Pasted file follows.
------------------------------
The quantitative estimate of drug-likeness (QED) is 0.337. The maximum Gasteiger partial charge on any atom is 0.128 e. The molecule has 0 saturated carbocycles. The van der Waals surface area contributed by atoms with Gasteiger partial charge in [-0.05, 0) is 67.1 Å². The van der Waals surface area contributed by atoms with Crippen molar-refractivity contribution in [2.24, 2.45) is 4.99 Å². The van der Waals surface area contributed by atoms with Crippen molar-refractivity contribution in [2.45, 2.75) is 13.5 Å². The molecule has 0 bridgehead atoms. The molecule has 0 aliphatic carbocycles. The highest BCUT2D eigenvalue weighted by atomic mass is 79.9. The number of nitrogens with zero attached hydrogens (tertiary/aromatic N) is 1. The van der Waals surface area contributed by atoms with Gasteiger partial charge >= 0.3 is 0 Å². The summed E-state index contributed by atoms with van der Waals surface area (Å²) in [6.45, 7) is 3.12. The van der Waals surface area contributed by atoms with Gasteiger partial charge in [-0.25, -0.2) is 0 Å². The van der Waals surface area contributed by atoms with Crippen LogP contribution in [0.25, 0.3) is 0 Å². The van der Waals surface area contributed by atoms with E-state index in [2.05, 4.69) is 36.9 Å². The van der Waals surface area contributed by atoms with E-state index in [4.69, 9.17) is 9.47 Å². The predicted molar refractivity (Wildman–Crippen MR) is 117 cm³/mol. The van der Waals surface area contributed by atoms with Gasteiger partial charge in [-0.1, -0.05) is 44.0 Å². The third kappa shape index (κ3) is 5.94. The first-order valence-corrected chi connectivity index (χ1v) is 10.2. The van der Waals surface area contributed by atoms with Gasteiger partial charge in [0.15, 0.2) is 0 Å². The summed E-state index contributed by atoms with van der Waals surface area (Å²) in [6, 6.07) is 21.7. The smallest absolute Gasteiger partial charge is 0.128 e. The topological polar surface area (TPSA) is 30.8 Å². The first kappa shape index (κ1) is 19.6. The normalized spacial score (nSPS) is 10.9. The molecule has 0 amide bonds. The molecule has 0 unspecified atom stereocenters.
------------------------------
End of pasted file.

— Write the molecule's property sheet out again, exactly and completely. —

The quantitative estimate of drug-likeness (QED) is 0.337. The maximum Gasteiger partial charge on any atom is 0.128 e. The molecule has 0 saturated carbocycles. The van der Waals surface area contributed by atoms with Gasteiger partial charge in [-0.05, 0) is 67.1 Å². The van der Waals surface area contributed by atoms with Crippen molar-refractivity contribution in [2.24, 2.45) is 4.99 Å². The van der Waals surface area contributed by atoms with Crippen molar-refractivity contribution in [2.45, 2.75) is 13.5 Å². The molecule has 0 bridgehead atoms. The molecule has 0 aliphatic carbocycles. The highest BCUT2D eigenvalue weighted by atomic mass is 79.9. The number of nitrogens with zero attached hydrogens (tertiary/aromatic N) is 1. The van der Waals surface area contributed by atoms with Gasteiger partial charge >= 0.3 is 0 Å². The summed E-state index contributed by atoms with van der Waals surface area (Å²) in [6.45, 7) is 3.12. The van der Waals surface area contributed by atoms with Gasteiger partial charge in [-0.25, -0.2) is 0 Å². The van der Waals surface area contributed by atoms with Crippen LogP contribution in [0.25, 0.3) is 0 Å². The van der Waals surface area contributed by atoms with E-state index in [2.05, 4.69) is 36.9 Å². The van der Waals surface area contributed by atoms with E-state index in [4.69, 9.17) is 9.47 Å². The predicted molar refractivity (Wildman–Crippen MR) is 117 cm³/mol. The van der Waals surface area contributed by atoms with Gasteiger partial charge in [-0.1, -0.05) is 44.0 Å². The third kappa shape index (κ3) is 5.94. The first-order valence-corrected chi connectivity index (χ1v) is 10.2. The van der Waals surface area contributed by atoms with Gasteiger partial charge in [0.15, 0.2) is 0 Å². The summed E-state index contributed by atoms with van der Waals surface area (Å²) in [6, 6.07) is 21.7. The smallest absolute Gasteiger partial charge is 0.128 e. The topological polar surface area (TPSA) is 30.8 Å². The first kappa shape index (κ1) is 19.6. The normalized spacial score (nSPS) is 10.9. The molecule has 0 amide bonds. The molecule has 0 unspecified atom stereocenters.